Pulling old institutions apart, making new ones

Two more specific issues are selected for UNCED 2012; “green economy” and the institutional framework for sustainable development (IFSD). Like “sustainable development”, green economy is designed to serve as a platform for integrating environmental protection with economic growth. Northern countries and UNEP have pushed the idea, but developing countries see it as framed more in terms of Northern perspectives. In general, green economy does not seem to serve as a “silver bullet” to a new global program for earth system governance. The last negotiating meeting in early June provides an illustration: the parties reached agreement on only 1 out of 17 paragraphs.

The preparatory discussions on IFSD show mostly repetitions from the run-up to the World Summit on Sustainable Development, held in Johannesburg in 2002. The EU and followers again want to upgrade the UN Environmental Programme to a specialised agency, but as the United States and key emerging economies disagree nothing will probably happen.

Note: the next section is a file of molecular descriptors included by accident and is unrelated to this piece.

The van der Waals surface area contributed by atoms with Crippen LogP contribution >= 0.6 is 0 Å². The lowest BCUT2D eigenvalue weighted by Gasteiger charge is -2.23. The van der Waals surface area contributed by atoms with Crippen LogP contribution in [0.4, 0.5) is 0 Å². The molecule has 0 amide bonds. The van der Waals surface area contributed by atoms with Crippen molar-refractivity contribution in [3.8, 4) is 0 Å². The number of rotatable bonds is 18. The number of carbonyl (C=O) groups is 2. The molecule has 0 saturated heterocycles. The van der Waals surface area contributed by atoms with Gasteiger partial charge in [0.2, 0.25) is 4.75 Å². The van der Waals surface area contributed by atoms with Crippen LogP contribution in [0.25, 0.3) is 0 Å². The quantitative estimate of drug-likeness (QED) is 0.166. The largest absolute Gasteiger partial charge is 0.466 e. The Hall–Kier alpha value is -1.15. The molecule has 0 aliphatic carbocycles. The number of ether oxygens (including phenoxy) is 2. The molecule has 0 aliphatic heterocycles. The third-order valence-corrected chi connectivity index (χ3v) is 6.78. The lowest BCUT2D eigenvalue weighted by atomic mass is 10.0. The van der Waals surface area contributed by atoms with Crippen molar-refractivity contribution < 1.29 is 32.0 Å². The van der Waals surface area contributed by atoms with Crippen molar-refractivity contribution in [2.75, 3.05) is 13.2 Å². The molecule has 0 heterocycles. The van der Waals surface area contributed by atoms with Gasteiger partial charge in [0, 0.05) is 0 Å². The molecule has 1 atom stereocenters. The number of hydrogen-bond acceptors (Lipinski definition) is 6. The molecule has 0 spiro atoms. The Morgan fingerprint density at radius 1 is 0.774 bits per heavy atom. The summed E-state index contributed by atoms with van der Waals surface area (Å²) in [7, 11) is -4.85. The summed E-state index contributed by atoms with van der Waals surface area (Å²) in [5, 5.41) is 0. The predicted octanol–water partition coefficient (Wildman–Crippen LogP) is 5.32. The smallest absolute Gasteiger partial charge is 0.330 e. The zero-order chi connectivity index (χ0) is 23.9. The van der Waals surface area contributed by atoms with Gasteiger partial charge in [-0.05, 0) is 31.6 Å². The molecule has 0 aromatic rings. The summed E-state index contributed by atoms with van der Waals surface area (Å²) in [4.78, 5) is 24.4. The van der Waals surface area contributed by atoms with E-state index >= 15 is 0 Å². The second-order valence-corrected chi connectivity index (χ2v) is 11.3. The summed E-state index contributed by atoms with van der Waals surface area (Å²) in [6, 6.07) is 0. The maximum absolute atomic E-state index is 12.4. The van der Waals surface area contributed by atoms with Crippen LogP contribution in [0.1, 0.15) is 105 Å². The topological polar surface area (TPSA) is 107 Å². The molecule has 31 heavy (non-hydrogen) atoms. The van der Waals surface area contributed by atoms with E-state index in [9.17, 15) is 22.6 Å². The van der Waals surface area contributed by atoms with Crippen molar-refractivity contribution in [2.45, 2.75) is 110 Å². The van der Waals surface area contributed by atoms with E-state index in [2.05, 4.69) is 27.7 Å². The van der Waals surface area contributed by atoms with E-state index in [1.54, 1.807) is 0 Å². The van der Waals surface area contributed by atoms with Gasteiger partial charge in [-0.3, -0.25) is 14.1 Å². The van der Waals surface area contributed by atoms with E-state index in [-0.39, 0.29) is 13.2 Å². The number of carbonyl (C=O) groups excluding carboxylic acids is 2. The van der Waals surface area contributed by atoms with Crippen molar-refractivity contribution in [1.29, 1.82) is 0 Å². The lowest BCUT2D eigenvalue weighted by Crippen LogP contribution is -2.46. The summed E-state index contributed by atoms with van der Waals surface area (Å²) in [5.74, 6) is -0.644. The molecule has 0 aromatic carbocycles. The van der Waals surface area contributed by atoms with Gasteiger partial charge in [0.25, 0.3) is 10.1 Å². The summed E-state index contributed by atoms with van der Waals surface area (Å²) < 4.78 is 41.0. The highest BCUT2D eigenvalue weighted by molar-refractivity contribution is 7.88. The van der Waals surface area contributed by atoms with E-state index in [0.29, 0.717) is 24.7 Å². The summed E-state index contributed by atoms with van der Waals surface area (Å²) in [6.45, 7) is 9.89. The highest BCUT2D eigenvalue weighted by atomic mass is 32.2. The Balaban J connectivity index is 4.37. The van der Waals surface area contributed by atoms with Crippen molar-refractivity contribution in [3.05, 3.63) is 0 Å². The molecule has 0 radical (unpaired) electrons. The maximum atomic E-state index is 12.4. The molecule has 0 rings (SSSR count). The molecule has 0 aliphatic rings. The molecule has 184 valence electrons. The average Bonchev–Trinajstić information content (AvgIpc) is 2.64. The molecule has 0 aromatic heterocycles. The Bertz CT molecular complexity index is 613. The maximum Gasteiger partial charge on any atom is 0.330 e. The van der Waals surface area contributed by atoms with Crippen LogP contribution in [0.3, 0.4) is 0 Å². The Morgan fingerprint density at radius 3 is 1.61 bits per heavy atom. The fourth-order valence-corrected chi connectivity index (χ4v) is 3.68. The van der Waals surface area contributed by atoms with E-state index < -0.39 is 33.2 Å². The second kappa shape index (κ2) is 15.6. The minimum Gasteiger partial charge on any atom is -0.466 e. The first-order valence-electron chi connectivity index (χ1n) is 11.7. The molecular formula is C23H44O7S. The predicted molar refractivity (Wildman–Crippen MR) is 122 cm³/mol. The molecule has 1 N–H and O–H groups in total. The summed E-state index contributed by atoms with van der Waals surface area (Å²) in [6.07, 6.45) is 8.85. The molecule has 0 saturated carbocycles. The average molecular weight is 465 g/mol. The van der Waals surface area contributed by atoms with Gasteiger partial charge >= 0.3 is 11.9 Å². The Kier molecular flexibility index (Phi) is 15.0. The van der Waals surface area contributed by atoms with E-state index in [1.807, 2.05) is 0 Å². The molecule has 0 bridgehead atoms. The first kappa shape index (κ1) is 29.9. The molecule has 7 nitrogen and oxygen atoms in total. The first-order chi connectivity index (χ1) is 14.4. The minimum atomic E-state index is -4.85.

Before Rio, the idea of creating a high level political council on sustainable development emerged. To the EU’s credit it has suggested that if such a council is established, the Commission on Sustainable Development (CSD) should be terminated. Since CSD has been little more that a polarised “talk-shop” for UN diplomats, this would a step in the right direction.

A high-level council may be able to mobilise the political clout to move negotiations out of current deadlocks, but so far the opposition is too strong from key parties. The most important lesson to be learned from these difficulties is that institutional reform must build on common – or at least compatible – ideas about policy directions. That platform is not in place.

We don’t need more goals, we need progress on the goals we have